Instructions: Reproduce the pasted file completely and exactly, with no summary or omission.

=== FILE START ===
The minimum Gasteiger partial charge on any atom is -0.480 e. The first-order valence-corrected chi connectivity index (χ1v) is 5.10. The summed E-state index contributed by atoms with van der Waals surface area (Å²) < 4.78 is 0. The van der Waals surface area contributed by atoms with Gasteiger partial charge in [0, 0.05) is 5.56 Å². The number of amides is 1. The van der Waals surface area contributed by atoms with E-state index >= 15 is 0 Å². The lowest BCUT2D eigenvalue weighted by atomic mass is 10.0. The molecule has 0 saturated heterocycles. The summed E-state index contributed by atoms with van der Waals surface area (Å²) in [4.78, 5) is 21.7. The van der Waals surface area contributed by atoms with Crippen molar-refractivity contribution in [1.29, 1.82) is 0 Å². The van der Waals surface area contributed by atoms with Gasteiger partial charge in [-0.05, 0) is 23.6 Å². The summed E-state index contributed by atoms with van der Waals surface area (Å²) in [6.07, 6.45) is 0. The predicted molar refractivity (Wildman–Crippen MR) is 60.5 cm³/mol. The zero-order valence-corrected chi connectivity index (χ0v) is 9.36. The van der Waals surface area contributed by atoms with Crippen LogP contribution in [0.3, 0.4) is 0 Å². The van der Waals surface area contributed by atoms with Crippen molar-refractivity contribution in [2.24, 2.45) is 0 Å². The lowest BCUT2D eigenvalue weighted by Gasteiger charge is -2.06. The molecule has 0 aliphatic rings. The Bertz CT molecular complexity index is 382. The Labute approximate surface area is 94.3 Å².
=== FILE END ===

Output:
The minimum Gasteiger partial charge on any atom is -0.480 e. The first-order valence-corrected chi connectivity index (χ1v) is 5.10. The summed E-state index contributed by atoms with van der Waals surface area (Å²) < 4.78 is 0. The van der Waals surface area contributed by atoms with Gasteiger partial charge in [0, 0.05) is 5.56 Å². The number of amides is 1. The van der Waals surface area contributed by atoms with E-state index >= 15 is 0 Å². The lowest BCUT2D eigenvalue weighted by atomic mass is 10.0. The molecule has 0 saturated heterocycles. The summed E-state index contributed by atoms with van der Waals surface area (Å²) in [4.78, 5) is 21.7. The van der Waals surface area contributed by atoms with Crippen molar-refractivity contribution in [1.29, 1.82) is 0 Å². The van der Waals surface area contributed by atoms with Gasteiger partial charge in [-0.05, 0) is 23.6 Å². The summed E-state index contributed by atoms with van der Waals surface area (Å²) in [6.07, 6.45) is 0. The predicted molar refractivity (Wildman–Crippen MR) is 60.5 cm³/mol. The zero-order valence-corrected chi connectivity index (χ0v) is 9.36. The van der Waals surface area contributed by atoms with Crippen LogP contribution in [0.3, 0.4) is 0 Å². The van der Waals surface area contributed by atoms with Crippen molar-refractivity contribution in [2.24, 2.45) is 0 Å². The lowest BCUT2D eigenvalue weighted by Gasteiger charge is -2.06. The molecule has 0 aliphatic rings. The Bertz CT molecular complexity index is 382. The Labute approximate surface area is 94.3 Å².